Dry ice is poured into a box containing the Pfizer-BioNTech COVID-19 vaccine as it is prepared to be shipped at the Pfizer Global Supply Kalamazoo manufacturing plant in Portage, Mich., Sunday, Dec. 13, 2020.

Initial surveys have found that even some health care workers don’t want to be first in line. Dr. Graham Snyder, who’s led the vaccine task force at Pennsylvania health care giant UPMC, estimates that about half of its employees are willing to get the vaccine as soon as it’s offered.

But many health officials expect enthusiasm to grow.

“There’s that thought that maybe they don’t have to be so afraid to come to work if they can be vaccinated and be immune,” said Dr. Sandra Kemmerly, medical director of hospital quality at the 40-hospital Oschner Health System in Louisiana and Mississippi. Employees approved for the first round are getting texts and emails directing them to schedule their initial injection, she said. Enough vaccine is being saved so that each person who gets the first dose of vaccine can get a second shot a few weeks later.

A survey from The Associated Press-NORC Center for Public Affairs Research found that about half of Americans want to get the vaccine as soon as possible. Another quarter aren’t sure, while the remaining quarter say they aren’t interested. Some simply oppose vaccines in general. Others are concerned that the vaccines have been rushed and want to see how the rollout goes.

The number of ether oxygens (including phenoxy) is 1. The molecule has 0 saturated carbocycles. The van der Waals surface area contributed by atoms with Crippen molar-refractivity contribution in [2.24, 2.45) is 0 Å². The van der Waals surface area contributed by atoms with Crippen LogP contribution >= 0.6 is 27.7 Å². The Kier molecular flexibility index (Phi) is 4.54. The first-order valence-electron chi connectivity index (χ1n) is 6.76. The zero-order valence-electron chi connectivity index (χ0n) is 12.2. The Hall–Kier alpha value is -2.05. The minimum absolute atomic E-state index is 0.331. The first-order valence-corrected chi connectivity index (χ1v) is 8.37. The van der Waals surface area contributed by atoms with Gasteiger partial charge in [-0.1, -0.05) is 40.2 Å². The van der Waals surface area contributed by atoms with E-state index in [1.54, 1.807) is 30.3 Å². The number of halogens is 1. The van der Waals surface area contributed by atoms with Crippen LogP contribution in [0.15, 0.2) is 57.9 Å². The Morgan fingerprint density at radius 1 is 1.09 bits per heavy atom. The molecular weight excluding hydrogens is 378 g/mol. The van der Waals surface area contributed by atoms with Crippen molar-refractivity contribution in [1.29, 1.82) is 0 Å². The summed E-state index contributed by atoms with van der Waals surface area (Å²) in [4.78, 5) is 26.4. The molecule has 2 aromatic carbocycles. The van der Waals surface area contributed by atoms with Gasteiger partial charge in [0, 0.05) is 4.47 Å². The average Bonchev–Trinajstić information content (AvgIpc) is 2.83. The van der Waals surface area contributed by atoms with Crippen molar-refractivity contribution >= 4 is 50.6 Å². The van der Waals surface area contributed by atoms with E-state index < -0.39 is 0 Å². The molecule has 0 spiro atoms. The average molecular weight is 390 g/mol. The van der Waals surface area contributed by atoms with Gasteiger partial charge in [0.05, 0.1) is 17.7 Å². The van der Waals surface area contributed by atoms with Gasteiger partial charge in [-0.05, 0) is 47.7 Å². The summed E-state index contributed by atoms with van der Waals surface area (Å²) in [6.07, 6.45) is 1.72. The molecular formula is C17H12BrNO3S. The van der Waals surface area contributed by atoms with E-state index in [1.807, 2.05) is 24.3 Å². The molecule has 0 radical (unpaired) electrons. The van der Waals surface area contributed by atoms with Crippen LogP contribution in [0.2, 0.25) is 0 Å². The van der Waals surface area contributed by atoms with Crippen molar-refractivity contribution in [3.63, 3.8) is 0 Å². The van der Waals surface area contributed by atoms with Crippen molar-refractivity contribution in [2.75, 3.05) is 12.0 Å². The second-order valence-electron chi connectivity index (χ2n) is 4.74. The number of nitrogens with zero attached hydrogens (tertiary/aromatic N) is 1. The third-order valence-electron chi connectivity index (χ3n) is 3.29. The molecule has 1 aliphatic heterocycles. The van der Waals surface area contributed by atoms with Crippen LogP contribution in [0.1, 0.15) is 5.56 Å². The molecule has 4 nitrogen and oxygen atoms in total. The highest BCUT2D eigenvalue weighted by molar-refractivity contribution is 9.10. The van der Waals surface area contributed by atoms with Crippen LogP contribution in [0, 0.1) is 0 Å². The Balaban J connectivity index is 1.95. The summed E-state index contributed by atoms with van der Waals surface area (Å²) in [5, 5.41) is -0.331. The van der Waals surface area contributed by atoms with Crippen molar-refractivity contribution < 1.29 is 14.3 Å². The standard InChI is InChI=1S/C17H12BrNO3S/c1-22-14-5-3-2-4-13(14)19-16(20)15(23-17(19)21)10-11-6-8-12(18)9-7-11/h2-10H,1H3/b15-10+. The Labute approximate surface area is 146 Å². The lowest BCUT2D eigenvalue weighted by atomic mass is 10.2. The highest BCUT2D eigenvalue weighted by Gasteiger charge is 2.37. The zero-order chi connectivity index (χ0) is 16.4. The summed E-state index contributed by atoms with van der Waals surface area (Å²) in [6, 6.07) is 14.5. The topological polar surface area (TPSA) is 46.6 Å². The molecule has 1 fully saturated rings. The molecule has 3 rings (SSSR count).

Boxes containing the Pfizer-BioNTech COVID-19 vaccine are prepared to be shipped at the Pfizer Global Supply Kalamazoo manufacturing plant in Portage on Sunday, Dec. 13, 2020.

Dr. Stephen Hahn, commissioner of the FDA, which approved the Pfizer vaccine Friday, has repeatedly insisted that the agency’s decision was based on science, not politics, despite a White House threat to fire him if the vaccine wasn’t approved before Saturday.

Speaking Sunday to Fox News, Dr. Moncef Slaoui, chief science adviser to Operation Warp Speed, a U.S. effort to get vaccines developed quickly, also said he is “very concerned” about the skepticism about the vaccine in some circles.

“Unfortunately … there’s been a confusion between how thorough and scientific and factual the work that has been done is, and the perception that people are thinking that we cut corners …,” Slaoui said. “I can guarantee you that no such things have happened, that we follow the science.”

He called the development of vaccines from several pharmaceutical companies, including Moderna and AstraZeneca, “a remarkable achievement of science, academia, the industry ecosystem and the U.S. government, working together.”

Boxes containing the Pfizer-BioNTech COVID-19 vaccine are prepared to be shipped at the Pfizer Global Supply Kalamazoo manufacturing plant in Portage on Sunday, Dec. 13, 2020.

While the vaccine was determined to be safe, regulators in the U.K. are investigating several severe allergic reactions. The FDA’s instructions tell providers not to give it to those with a known history of severe allergic reactions to any of its ingredients.

The Moderna vaccine will be reviewed by an expert panel Thursday and soon afterward could be allowed for public use.

Detroit News Staff Writer Karen Bouffard contributed.